(By Richard Davies) Podcasting, by its very nature, is an optimistic endeavor.
From venture capitalists and big media firms who’ve poured huge sums of money into risky podcast ventures, to small teams of independent producers, we are all making a bet that our shows will reach their intended audience.
The enthusiasm and passion we express for what we do provides fuel in the difficult times and dark days when it’s hard to pay the bills or hope for a better future.
As we search for growth, it really pays to be positive in all forms of our communications.
“Every time I’m writing an email to people that I work with and I find myself using the word ‘not’ or ‘don’t’ or ‘shouldn’t,’ I stop, look at it, and think: Can you rephrase that in a way that is not about ‘not,’ and ‘don’t,’ and ‘shouldn’t’ and turn it into something positive?” says Benjamin Dreyer, copy chief at Random House and the author of Dreyer’s English: An Utterly Correct Guide to Clarity and Style.
During a long, entertaining, and highly informative interview with Preet Bharara on the latest episode of his podcast Stay Tuned With Preet, Dreyer declared’ “Honest writing is a kind of truth-telling… Good writing is a kind of morality.” And so it is with podcasting.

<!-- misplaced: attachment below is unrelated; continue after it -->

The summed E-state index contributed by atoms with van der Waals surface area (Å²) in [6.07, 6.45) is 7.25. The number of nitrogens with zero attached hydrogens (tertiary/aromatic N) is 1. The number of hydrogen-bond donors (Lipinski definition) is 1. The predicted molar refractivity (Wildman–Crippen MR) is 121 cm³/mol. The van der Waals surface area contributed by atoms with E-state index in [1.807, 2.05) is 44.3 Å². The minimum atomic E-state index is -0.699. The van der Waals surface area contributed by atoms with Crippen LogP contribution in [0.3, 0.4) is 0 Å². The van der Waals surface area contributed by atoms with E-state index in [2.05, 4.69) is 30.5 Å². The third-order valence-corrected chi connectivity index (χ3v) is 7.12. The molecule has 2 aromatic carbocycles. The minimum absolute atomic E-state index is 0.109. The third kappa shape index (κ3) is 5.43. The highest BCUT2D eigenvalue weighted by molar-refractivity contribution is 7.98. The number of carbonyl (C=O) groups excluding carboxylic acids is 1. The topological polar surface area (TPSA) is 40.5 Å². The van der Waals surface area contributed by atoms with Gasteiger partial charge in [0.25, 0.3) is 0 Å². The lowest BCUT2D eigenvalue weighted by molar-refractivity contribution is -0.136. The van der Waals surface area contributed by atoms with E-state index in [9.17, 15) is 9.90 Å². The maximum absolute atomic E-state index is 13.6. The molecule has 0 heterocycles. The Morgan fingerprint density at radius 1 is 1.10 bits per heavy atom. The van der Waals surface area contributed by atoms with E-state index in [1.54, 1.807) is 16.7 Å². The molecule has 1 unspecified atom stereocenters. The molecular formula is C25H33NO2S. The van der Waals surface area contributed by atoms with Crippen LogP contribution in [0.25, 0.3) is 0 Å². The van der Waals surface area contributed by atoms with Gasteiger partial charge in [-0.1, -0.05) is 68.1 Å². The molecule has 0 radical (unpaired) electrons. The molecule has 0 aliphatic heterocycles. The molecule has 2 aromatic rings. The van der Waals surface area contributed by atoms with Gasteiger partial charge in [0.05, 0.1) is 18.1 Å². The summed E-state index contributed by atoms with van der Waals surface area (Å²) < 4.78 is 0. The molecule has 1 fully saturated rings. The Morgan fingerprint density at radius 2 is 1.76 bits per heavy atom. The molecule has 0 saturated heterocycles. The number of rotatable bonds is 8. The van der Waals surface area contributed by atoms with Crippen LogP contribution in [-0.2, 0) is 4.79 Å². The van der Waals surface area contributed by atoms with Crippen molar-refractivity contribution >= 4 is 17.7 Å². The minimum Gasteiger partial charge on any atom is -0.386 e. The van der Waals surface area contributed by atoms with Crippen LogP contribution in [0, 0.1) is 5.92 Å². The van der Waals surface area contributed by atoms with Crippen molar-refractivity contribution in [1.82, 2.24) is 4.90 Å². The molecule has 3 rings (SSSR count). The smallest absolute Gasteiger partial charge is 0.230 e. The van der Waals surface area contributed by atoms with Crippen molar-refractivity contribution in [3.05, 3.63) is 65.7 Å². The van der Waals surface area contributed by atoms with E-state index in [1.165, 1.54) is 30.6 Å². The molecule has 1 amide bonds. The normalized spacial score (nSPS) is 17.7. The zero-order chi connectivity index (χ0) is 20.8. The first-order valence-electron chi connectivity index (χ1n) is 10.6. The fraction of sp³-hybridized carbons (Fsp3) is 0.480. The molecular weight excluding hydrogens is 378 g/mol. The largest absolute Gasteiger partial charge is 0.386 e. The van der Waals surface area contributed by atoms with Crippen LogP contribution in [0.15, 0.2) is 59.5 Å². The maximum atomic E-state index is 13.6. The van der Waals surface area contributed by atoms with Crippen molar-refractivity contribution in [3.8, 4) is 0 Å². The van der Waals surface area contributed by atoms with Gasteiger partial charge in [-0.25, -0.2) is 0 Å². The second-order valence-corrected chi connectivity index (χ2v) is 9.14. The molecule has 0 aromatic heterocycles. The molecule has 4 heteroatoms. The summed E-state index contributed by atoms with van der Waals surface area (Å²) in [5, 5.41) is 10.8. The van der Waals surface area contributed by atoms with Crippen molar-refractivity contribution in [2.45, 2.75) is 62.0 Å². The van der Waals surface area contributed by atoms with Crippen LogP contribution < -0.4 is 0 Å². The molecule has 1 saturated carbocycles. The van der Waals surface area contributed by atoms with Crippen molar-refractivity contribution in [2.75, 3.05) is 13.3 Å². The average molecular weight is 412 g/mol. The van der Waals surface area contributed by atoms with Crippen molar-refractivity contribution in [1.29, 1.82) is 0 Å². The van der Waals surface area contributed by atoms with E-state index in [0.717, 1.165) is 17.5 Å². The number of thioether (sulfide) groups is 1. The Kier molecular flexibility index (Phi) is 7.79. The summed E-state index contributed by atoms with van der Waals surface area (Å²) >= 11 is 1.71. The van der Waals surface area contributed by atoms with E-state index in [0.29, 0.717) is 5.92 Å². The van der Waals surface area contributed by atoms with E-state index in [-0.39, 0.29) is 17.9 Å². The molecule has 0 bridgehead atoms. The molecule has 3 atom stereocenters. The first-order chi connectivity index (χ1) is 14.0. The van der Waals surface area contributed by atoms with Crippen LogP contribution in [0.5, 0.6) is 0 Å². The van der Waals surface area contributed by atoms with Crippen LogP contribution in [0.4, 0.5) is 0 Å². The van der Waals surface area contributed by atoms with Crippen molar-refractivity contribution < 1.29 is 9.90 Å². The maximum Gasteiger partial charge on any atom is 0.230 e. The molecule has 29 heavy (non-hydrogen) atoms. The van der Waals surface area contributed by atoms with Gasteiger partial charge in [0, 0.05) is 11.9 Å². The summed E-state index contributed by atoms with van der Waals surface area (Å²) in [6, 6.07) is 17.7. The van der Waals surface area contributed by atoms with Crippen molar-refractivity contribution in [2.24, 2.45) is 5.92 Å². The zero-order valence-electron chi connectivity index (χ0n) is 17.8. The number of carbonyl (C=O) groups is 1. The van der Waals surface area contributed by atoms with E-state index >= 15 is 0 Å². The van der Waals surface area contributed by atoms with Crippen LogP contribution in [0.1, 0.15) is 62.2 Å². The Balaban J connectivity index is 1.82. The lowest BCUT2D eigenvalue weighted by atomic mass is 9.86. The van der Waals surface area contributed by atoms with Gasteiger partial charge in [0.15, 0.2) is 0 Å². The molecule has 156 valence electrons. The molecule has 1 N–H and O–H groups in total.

No other medium is so one-on-one. When we listen to a podcast it’s usually just that single voice in your ear. Nothing more. Hosts and producers should choose their words carefully to communicate exactly who they are, and what they want to say. It’s the most vital task.
We live in a time of anger and polarization, when hateful, fearful messaging is amplified by social media. Don’t copy what may appear to work on Twitter or in the political arena.
As podcasters, our measurement of success goes much deeper than the number of followers, retweets, or “likes” that we have. With each episode, we are trying to connect in a thoughtful, authentic way with people who may not have heard us before.
“When it’s in the context of love and grace, and somebody really cares for you, you can hear a lot from them,” former Congressman Bob Inglis told me recently on our podcast How Do We Fix It? “If you don’t hear from me, I’m not going to hear anything from you,” he said. “We need to reach people and say: ‘We really like you. We think you’re good.’”
Our industry is growing all the time, and changing fast. Facing others with a smile on our face and hope in our hearts is a necessary way to stay focused and balanced when things get crazy.
Richard Davies is a journalist and podcast consultant. He makes podcasts at daviescontent.com.